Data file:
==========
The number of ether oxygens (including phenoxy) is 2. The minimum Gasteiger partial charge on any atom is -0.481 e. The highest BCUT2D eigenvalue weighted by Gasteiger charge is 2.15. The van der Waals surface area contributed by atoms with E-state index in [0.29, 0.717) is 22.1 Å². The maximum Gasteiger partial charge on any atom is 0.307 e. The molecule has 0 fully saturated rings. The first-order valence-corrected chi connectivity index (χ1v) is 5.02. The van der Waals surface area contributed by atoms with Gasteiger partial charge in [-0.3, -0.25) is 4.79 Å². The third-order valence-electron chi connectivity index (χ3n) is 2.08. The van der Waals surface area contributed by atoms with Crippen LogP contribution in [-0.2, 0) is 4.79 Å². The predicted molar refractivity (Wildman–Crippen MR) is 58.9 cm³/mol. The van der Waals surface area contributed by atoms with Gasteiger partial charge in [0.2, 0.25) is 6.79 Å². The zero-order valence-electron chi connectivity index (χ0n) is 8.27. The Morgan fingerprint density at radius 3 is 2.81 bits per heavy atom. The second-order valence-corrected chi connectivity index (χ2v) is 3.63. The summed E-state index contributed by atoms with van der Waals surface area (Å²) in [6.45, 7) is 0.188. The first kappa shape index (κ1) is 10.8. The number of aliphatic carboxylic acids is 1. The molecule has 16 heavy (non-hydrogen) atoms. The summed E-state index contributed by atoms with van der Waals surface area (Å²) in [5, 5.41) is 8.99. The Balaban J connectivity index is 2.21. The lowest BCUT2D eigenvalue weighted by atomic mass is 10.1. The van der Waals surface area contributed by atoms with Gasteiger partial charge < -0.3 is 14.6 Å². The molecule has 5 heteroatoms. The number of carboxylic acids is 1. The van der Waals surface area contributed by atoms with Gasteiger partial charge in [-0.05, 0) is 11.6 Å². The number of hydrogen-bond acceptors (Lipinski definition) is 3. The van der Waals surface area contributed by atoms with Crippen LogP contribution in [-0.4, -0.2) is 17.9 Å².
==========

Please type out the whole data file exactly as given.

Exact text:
The number of ether oxygens (including phenoxy) is 2. The minimum Gasteiger partial charge on any atom is -0.481 e. The highest BCUT2D eigenvalue weighted by Gasteiger charge is 2.15. The van der Waals surface area contributed by atoms with E-state index in [0.29, 0.717) is 22.1 Å². The maximum Gasteiger partial charge on any atom is 0.307 e. The molecule has 0 fully saturated rings. The first-order valence-corrected chi connectivity index (χ1v) is 5.02. The van der Waals surface area contributed by atoms with Gasteiger partial charge in [-0.3, -0.25) is 4.79 Å². The third-order valence-electron chi connectivity index (χ3n) is 2.08. The van der Waals surface area contributed by atoms with Crippen LogP contribution in [-0.2, 0) is 4.79 Å². The predicted molar refractivity (Wildman–Crippen MR) is 58.9 cm³/mol. The van der Waals surface area contributed by atoms with Gasteiger partial charge in [0.2, 0.25) is 6.79 Å². The zero-order valence-electron chi connectivity index (χ0n) is 8.27. The Morgan fingerprint density at radius 3 is 2.81 bits per heavy atom. The second-order valence-corrected chi connectivity index (χ2v) is 3.63. The summed E-state index contributed by atoms with van der Waals surface area (Å²) in [6.45, 7) is 0.188. The first kappa shape index (κ1) is 10.8. The number of aliphatic carboxylic acids is 1. The molecule has 16 heavy (non-hydrogen) atoms. The summed E-state index contributed by atoms with van der Waals surface area (Å²) in [5, 5.41) is 8.99. The Balaban J connectivity index is 2.21. The lowest BCUT2D eigenvalue weighted by atomic mass is 10.1. The van der Waals surface area contributed by atoms with Gasteiger partial charge < -0.3 is 14.6 Å². The molecule has 5 heteroatoms. The number of carboxylic acids is 1. The van der Waals surface area contributed by atoms with Gasteiger partial charge in [-0.05, 0) is 11.6 Å². The number of hydrogen-bond acceptors (Lipinski definition) is 3. The van der Waals surface area contributed by atoms with Crippen LogP contribution in [-0.4, -0.2) is 17.9 Å².